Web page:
Gr. 4-up. This collection from a variety of poets is an exciting example of the universality of themes in poetry. The selections are from the pens of poets honoring their African American fathers, but the thoughts and sentiments reach out to fathers everywhere. Steptoe dedicates his poem to his father, the late illustrator John Steptoe, writing, "I became the words I ate in you. / For better or worse / the apple doesn't fall far from the tree."

Johnson, Angela. Running Back to Ludie. Illus. by Angelo. 2001. 56p. Orchard, $15.95 (0-439-29316-2).
Gr. 8-12. Johnson, a Coretta Scott King Award winner, has mastered the craft of telling a story in magnificent poetic prose. The heroine, who remains nameless, wonders how it will feel to be reunited-if only briefly-with the mother she has not seen for many years. As she prepares, her thoughts wander to the people who are a real part of her life-her aunt Lucille, her neighbors, and her school friends. With subtle implications, the reader learns of the apparent success of the reunion: "The days after Ludie / were just that; / days . . . / But slowly I started / to make room for / her in my Grrls Address Book . . . / Put a picture of her / smiling into the sun on my / corkboard."

Myers, Walter Dean. Brown Angels: An Album of Pictures and Verse. 1993. 40p. HarperCollins, $17.95 (0-06-022917-9); HarperTrophy, paper, $6.99 (0-06-443455-9).
Preschool-Gr. 3. Using a basic rhyme scheme and the flavor of the language of the turn of the last century, Myers celebrates "the child in us . . . our most precious part." Period pictures from Myers' vast photographic collection accompany each selection, poems that speak of friendship, wisdom, and just plain fun.

Myers, Walter Dean. Harlem. Illus. by Christopher Myers. 1997. 32p. Scholastic, $16.95 (0-590-54340-7).
Gr. 4-6. In poetic prose, Myers traces the steps from Africa, through the deep South, and then up north to that distinctive enclave in New York City called Harlem. The poetry embraces the sights and sounds of worshippers "in storefront temples," pays heed to men playing checkers in the street, observes family members cooling on a fire escape or listening to jazz at Smalls, and comments on marching mourners on the "Big Avenue." Even if home isn't Harlem, the poetry's nostalgic tone captures that mixture of place and emotion we call home.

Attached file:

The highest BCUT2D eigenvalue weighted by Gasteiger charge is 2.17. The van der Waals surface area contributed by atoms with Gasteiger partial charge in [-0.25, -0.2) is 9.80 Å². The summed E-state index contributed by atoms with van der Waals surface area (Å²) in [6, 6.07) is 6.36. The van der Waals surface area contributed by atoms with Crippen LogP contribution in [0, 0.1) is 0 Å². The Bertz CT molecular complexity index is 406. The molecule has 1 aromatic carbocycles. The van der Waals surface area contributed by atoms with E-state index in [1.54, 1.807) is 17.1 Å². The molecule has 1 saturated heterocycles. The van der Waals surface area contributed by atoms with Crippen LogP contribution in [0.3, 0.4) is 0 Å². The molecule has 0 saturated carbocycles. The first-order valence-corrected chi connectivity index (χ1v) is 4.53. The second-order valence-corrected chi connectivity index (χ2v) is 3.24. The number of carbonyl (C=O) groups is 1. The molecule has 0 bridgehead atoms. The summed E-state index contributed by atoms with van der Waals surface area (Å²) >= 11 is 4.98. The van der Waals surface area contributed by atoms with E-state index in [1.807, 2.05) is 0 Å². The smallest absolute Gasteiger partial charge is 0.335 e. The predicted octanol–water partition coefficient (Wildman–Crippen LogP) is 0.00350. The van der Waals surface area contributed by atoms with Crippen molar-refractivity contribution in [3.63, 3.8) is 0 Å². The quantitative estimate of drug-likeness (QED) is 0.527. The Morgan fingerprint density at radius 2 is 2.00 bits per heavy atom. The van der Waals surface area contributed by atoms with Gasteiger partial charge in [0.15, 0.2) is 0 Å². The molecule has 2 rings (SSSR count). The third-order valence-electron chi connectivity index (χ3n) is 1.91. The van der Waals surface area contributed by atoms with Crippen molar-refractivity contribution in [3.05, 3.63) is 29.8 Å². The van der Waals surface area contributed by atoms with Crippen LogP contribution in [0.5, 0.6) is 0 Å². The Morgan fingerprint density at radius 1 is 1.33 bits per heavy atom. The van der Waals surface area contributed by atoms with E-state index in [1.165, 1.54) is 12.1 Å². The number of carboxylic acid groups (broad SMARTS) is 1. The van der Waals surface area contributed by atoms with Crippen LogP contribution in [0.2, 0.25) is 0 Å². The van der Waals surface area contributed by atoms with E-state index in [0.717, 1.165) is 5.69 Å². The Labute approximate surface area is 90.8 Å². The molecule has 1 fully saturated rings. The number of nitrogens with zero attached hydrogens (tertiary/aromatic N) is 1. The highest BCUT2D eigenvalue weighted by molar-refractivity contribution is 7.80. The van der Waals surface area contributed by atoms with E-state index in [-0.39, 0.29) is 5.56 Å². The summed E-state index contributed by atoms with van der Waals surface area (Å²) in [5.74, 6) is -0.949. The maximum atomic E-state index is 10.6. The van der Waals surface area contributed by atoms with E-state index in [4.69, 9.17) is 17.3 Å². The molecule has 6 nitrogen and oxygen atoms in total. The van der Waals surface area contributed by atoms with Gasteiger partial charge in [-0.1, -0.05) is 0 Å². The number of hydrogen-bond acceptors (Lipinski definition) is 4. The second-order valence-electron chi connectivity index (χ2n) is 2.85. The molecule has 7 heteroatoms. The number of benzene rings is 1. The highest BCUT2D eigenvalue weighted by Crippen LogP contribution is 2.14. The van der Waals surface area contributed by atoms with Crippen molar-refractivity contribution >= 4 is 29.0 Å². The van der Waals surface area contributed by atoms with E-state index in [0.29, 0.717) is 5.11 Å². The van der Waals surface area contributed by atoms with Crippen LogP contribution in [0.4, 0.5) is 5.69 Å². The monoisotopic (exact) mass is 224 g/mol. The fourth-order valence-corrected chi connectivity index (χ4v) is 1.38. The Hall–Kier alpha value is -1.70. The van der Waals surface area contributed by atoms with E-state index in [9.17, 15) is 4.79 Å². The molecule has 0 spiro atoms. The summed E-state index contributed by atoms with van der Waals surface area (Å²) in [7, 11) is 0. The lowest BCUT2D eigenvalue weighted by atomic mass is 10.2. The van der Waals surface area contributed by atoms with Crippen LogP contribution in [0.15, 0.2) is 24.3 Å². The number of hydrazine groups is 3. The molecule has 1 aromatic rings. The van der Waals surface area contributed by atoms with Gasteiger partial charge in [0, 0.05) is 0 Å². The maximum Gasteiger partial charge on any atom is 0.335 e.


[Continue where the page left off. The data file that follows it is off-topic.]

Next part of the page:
Nelson, Marilyn. Carver: A Life in Poems. 2001. 112p. Front Street, $16.95 (1-886910-53-7).
Gr. 9-12. A series of original poems recount the life of noted scientist George Washington Carver. The diminutive man who was born a slave won global recognition for his agricultural discoveries, his practical inventions, his endless curiosity, and his character as a gentle humanitarian. Nelson's vignettes, told in blank verse, include insights into his personal life and his relationship with his students, incidents of rejection, and even a piece describing his deftness with a crochet needle! This uniquely crafted biography is a Coretta Scott King Honor Award winner.

The Palm of My Heart: Poetry by African American Children. Edited by Davida Adedjouma. Illus. by Gregory Christie. 1996. 32p. Lee & Low, $15.95 (1-880000-41-5); paper, $6.95 (1-880000-76-8).
Gr. 6-8. Poems written by their peers can often be a catalyst to stir the creative juices of young people. Chicago neighborhood children composed these poems in a writing workshop. The authors range in age from 12 to 14, with one selection by an 8-year-old. Among other topics, the brief pieces deal with history and self-esteem: "Black history flows / through our veins / like blood." "Blue is nice, / and orange is neat, / But they can't compete / because / Black is beautiful / Black is me / Tall, dark, and wonderful / see!"

Perdomo, Willie. Visiting Langston. Illus. by Bryan Collier. 2002. 32p. Holt, $15.95 (0-8050-6744-2).